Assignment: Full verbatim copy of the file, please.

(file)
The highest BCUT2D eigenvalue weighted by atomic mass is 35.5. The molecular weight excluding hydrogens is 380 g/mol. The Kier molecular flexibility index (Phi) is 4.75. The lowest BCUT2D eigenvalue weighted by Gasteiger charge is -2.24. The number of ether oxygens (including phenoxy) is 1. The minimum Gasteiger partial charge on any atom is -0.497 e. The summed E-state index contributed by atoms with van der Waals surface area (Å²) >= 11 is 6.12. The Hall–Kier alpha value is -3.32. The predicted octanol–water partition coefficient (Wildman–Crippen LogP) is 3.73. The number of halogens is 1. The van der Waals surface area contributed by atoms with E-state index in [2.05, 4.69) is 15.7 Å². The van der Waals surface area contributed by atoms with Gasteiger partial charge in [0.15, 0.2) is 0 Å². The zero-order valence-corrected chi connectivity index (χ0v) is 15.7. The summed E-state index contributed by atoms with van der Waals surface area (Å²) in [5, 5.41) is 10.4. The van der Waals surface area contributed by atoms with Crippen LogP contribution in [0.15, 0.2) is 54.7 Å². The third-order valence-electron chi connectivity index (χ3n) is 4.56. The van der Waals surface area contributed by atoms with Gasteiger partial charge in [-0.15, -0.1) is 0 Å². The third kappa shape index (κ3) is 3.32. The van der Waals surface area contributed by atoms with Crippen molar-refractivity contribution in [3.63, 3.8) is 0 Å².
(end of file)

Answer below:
The highest BCUT2D eigenvalue weighted by atomic mass is 35.5. The molecular weight excluding hydrogens is 380 g/mol. The Kier molecular flexibility index (Phi) is 4.75. The lowest BCUT2D eigenvalue weighted by Gasteiger charge is -2.24. The number of ether oxygens (including phenoxy) is 1. The minimum Gasteiger partial charge on any atom is -0.497 e. The summed E-state index contributed by atoms with van der Waals surface area (Å²) >= 11 is 6.12. The Hall–Kier alpha value is -3.32. The predicted octanol–water partition coefficient (Wildman–Crippen LogP) is 3.73. The number of halogens is 1. The van der Waals surface area contributed by atoms with E-state index in [2.05, 4.69) is 15.7 Å². The van der Waals surface area contributed by atoms with Gasteiger partial charge in [0.15, 0.2) is 0 Å². The zero-order valence-corrected chi connectivity index (χ0v) is 15.7. The summed E-state index contributed by atoms with van der Waals surface area (Å²) in [5, 5.41) is 10.4. The van der Waals surface area contributed by atoms with Crippen LogP contribution in [0.15, 0.2) is 54.7 Å². The third-order valence-electron chi connectivity index (χ3n) is 4.56. The van der Waals surface area contributed by atoms with Gasteiger partial charge in [-0.15, -0.1) is 0 Å². The third kappa shape index (κ3) is 3.32. The van der Waals surface area contributed by atoms with Crippen molar-refractivity contribution in [3.63, 3.8) is 0 Å².